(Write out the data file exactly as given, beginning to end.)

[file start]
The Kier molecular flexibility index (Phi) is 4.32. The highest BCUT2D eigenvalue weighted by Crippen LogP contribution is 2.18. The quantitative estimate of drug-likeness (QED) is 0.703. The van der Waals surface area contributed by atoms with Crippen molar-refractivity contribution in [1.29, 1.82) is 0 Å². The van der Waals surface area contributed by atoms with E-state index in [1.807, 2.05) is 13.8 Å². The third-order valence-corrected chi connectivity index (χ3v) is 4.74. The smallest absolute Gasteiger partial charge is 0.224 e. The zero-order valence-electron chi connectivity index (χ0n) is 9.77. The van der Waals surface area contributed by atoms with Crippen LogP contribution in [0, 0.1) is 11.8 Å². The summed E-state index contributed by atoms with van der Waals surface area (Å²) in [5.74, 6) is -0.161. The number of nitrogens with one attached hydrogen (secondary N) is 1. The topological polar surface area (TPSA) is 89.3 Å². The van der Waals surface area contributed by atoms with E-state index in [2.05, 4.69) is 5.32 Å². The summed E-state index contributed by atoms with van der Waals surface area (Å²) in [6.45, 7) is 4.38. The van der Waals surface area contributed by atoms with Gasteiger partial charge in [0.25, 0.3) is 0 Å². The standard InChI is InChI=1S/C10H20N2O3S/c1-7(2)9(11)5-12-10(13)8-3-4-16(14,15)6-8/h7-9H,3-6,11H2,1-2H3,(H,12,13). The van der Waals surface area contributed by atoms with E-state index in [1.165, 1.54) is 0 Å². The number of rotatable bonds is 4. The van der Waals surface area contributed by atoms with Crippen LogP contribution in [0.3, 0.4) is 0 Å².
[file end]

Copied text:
The Kier molecular flexibility index (Phi) is 4.32. The highest BCUT2D eigenvalue weighted by Crippen LogP contribution is 2.18. The quantitative estimate of drug-likeness (QED) is 0.703. The van der Waals surface area contributed by atoms with Crippen molar-refractivity contribution in [1.29, 1.82) is 0 Å². The van der Waals surface area contributed by atoms with E-state index in [1.807, 2.05) is 13.8 Å². The third-order valence-corrected chi connectivity index (χ3v) is 4.74. The smallest absolute Gasteiger partial charge is 0.224 e. The zero-order valence-electron chi connectivity index (χ0n) is 9.77. The van der Waals surface area contributed by atoms with Crippen LogP contribution in [0, 0.1) is 11.8 Å². The summed E-state index contributed by atoms with van der Waals surface area (Å²) in [5.74, 6) is -0.161. The number of nitrogens with one attached hydrogen (secondary N) is 1. The topological polar surface area (TPSA) is 89.3 Å². The van der Waals surface area contributed by atoms with E-state index in [2.05, 4.69) is 5.32 Å². The summed E-state index contributed by atoms with van der Waals surface area (Å²) in [6.45, 7) is 4.38. The van der Waals surface area contributed by atoms with Gasteiger partial charge in [0.25, 0.3) is 0 Å². The standard InChI is InChI=1S/C10H20N2O3S/c1-7(2)9(11)5-12-10(13)8-3-4-16(14,15)6-8/h7-9H,3-6,11H2,1-2H3,(H,12,13). The van der Waals surface area contributed by atoms with E-state index in [1.165, 1.54) is 0 Å². The number of rotatable bonds is 4. The van der Waals surface area contributed by atoms with Crippen LogP contribution in [0.3, 0.4) is 0 Å².